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This week’s acquittal of two former Barclays traders following a trial that saw them accused of Libor-rigging has prompted Tom Hayes, the former UBS and Citigroup star trader, to add to allegations of miscarriages of justice around his own conviction on similar charges.
Hayes, who is serving an 11-year sentence following his conviction in 2015, has already said he will take his case to the Criminal Cases Review Commission in a last-ditch attempt to overturn his conviction.
But the acquittal of Ryan Reich and Stylianos Contogoulas on Thursday will now add to his complaint. They were unanimously acquitted by a jury at Southwark Crown Court after their second trial: a jury in a separate trial last year failed to reach a verdict on the two men but convicted three of their former Barclays colleagues.
The defence also attacked the testimony of the Serious Fraud Office’s expert witness, Saul Haydon Rowe, whom the court heard during his cross-examination had been found to be texting bankers asking for definitions of trading terms.
Hayes’s lawyer, Karen Todner, said in a statement on Friday:
Following yesterday’s acquittal of the two Barclays bankers I intend to submit an addendum to the CCRC application in particular with reference to the startling evidence given by the expert witness on behalf of the Serious Fraud Office who was the same expert witness as in Tom Hayes’s case.
It is also noticeable that the directions given to the jury in this case are markedly different to those given to the jury for Tom Hayes.
The existing Hayes file at the CCRC centres on his Asperger syndrome; a plea deal he entered into to avoid extradition to the US but then abandoned, and a daily spreadsheet other UBS traders used to record their exposures that he did not have access to, meaning he used more instant messages and emails than colleagues that were then used in evidence against him.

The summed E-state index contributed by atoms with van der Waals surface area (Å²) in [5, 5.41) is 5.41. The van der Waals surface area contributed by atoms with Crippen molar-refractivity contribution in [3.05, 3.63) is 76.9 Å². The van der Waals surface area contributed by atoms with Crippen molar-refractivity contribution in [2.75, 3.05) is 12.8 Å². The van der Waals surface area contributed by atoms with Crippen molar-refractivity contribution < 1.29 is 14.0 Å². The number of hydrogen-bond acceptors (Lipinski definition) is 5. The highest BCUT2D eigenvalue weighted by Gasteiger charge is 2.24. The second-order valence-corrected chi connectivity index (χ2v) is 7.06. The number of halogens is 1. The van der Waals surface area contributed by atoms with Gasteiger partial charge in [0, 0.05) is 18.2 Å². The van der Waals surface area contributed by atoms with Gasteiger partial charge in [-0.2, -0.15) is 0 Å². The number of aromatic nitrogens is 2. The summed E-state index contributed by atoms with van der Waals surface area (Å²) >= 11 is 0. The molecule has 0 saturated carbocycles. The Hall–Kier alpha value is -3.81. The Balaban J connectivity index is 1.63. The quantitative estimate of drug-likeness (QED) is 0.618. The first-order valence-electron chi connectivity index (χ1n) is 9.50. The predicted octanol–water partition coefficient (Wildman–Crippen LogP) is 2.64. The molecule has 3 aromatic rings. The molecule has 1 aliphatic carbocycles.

A lawyer for Jay Merchant — a former Barclays trader jailed for his part in the Libor-rigging scandal, whose sentence was recently reduced on appeal — welcomed the acquittals of Mr Reich and Mr Contogoulas, who were among Mr Merchant’s co-defendants at the first trial. The lawyer, Brian Spiro, said in a statement:
In Jay Merchant’s appeal, the Court of Appeal accepted that there was a material misdirection at his trial in that the trial judge directed the jury that the prosecution did not have to prove he “deliberately disregarded” the Libor question before he could be found guilty. The defence contended that this was the core of the alleged conspiracy. Notwithstanding this central misdirection the conviction was upheld. A different direction was given at the re-trial and the jury unanimously acquitted in three hours. This speaks for itself. The injustice to Jay Merchant is obvious. He, like the acquitted defendants, was not trained as to Libor and neither was he the submitter. A further appeal is under consideration.
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